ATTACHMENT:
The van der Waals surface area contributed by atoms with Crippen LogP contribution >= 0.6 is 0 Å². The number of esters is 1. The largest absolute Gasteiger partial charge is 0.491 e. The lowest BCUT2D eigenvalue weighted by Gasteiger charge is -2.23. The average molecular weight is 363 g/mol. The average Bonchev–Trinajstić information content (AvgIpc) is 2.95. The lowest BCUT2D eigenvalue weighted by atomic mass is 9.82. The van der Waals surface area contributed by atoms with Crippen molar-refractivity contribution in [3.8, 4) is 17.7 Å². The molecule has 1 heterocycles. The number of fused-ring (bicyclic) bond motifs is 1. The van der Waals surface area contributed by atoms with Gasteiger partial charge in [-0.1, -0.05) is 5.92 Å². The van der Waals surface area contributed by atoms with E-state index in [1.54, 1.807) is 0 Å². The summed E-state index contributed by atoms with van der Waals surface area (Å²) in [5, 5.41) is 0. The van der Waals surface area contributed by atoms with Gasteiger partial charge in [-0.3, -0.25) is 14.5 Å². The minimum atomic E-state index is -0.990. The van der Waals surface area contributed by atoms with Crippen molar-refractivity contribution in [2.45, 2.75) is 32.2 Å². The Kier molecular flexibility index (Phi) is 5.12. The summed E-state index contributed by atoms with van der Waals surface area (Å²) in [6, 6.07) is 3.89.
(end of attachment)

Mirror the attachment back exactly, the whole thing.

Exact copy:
The van der Waals surface area contributed by atoms with Crippen LogP contribution >= 0.6 is 0 Å². The number of esters is 1. The largest absolute Gasteiger partial charge is 0.491 e. The lowest BCUT2D eigenvalue weighted by Gasteiger charge is -2.23. The average molecular weight is 363 g/mol. The average Bonchev–Trinajstić information content (AvgIpc) is 2.95. The lowest BCUT2D eigenvalue weighted by atomic mass is 9.82. The van der Waals surface area contributed by atoms with Crippen molar-refractivity contribution in [3.8, 4) is 17.7 Å². The molecule has 1 heterocycles. The number of fused-ring (bicyclic) bond motifs is 1. The van der Waals surface area contributed by atoms with Gasteiger partial charge in [-0.1, -0.05) is 5.92 Å². The van der Waals surface area contributed by atoms with E-state index in [1.54, 1.807) is 0 Å². The summed E-state index contributed by atoms with van der Waals surface area (Å²) in [5, 5.41) is 0. The van der Waals surface area contributed by atoms with Gasteiger partial charge in [-0.3, -0.25) is 14.5 Å². The minimum atomic E-state index is -0.990. The van der Waals surface area contributed by atoms with Crippen molar-refractivity contribution in [2.45, 2.75) is 32.2 Å². The Kier molecular flexibility index (Phi) is 5.12. The summed E-state index contributed by atoms with van der Waals surface area (Å²) in [6, 6.07) is 3.89.